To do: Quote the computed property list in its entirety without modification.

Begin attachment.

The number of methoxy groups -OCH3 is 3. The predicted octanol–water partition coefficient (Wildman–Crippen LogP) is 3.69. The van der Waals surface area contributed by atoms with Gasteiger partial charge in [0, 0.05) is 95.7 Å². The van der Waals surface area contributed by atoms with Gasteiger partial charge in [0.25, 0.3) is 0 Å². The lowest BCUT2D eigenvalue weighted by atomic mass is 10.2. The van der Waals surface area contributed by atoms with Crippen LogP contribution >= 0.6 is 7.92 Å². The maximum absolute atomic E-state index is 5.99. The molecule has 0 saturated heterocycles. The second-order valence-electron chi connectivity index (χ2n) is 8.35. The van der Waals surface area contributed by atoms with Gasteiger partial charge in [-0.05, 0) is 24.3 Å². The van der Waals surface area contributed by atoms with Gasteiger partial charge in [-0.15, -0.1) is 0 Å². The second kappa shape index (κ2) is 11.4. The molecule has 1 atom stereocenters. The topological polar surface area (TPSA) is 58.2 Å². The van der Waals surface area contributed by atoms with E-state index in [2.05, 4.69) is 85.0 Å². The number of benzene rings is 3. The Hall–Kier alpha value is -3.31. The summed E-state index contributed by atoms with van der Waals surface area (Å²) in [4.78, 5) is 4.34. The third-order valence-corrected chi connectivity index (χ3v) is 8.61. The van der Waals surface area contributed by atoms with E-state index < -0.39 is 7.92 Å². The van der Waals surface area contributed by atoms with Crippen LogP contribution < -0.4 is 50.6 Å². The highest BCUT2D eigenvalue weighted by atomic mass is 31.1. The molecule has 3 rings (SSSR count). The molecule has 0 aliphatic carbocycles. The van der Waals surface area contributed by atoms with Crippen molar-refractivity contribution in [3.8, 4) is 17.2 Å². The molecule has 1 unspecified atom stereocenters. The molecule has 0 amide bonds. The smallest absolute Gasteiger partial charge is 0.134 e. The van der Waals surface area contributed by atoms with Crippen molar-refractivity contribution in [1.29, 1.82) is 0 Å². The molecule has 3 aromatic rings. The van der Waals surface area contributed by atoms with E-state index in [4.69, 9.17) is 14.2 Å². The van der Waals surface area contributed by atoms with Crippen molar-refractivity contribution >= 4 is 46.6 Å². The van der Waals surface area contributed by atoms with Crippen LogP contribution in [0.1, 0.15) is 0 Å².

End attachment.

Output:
The number of methoxy groups -OCH3 is 3. The predicted octanol–water partition coefficient (Wildman–Crippen LogP) is 3.69. The van der Waals surface area contributed by atoms with Gasteiger partial charge in [0, 0.05) is 95.7 Å². The van der Waals surface area contributed by atoms with Gasteiger partial charge in [0.25, 0.3) is 0 Å². The lowest BCUT2D eigenvalue weighted by atomic mass is 10.2. The van der Waals surface area contributed by atoms with Crippen LogP contribution >= 0.6 is 7.92 Å². The maximum absolute atomic E-state index is 5.99. The molecule has 0 saturated heterocycles. The second-order valence-electron chi connectivity index (χ2n) is 8.35. The van der Waals surface area contributed by atoms with Gasteiger partial charge in [-0.05, 0) is 24.3 Å². The van der Waals surface area contributed by atoms with Gasteiger partial charge in [-0.15, -0.1) is 0 Å². The second kappa shape index (κ2) is 11.4. The molecule has 1 atom stereocenters. The topological polar surface area (TPSA) is 58.2 Å². The van der Waals surface area contributed by atoms with E-state index in [2.05, 4.69) is 85.0 Å². The number of benzene rings is 3. The Hall–Kier alpha value is -3.31. The summed E-state index contributed by atoms with van der Waals surface area (Å²) in [4.78, 5) is 4.34. The third-order valence-corrected chi connectivity index (χ3v) is 8.61. The van der Waals surface area contributed by atoms with E-state index < -0.39 is 7.92 Å². The van der Waals surface area contributed by atoms with Crippen LogP contribution < -0.4 is 50.6 Å². The highest BCUT2D eigenvalue weighted by atomic mass is 31.1. The molecule has 3 rings (SSSR count). The molecule has 0 aliphatic carbocycles. The van der Waals surface area contributed by atoms with Crippen molar-refractivity contribution in [3.8, 4) is 17.2 Å². The molecule has 1 unspecified atom stereocenters. The molecule has 0 amide bonds. The smallest absolute Gasteiger partial charge is 0.134 e. The van der Waals surface area contributed by atoms with Crippen molar-refractivity contribution in [1.29, 1.82) is 0 Å². The molecule has 3 aromatic rings. The van der Waals surface area contributed by atoms with E-state index in [4.69, 9.17) is 14.2 Å². The van der Waals surface area contributed by atoms with Crippen molar-refractivity contribution >= 4 is 46.6 Å². The van der Waals surface area contributed by atoms with Crippen LogP contribution in [0.1, 0.15) is 0 Å².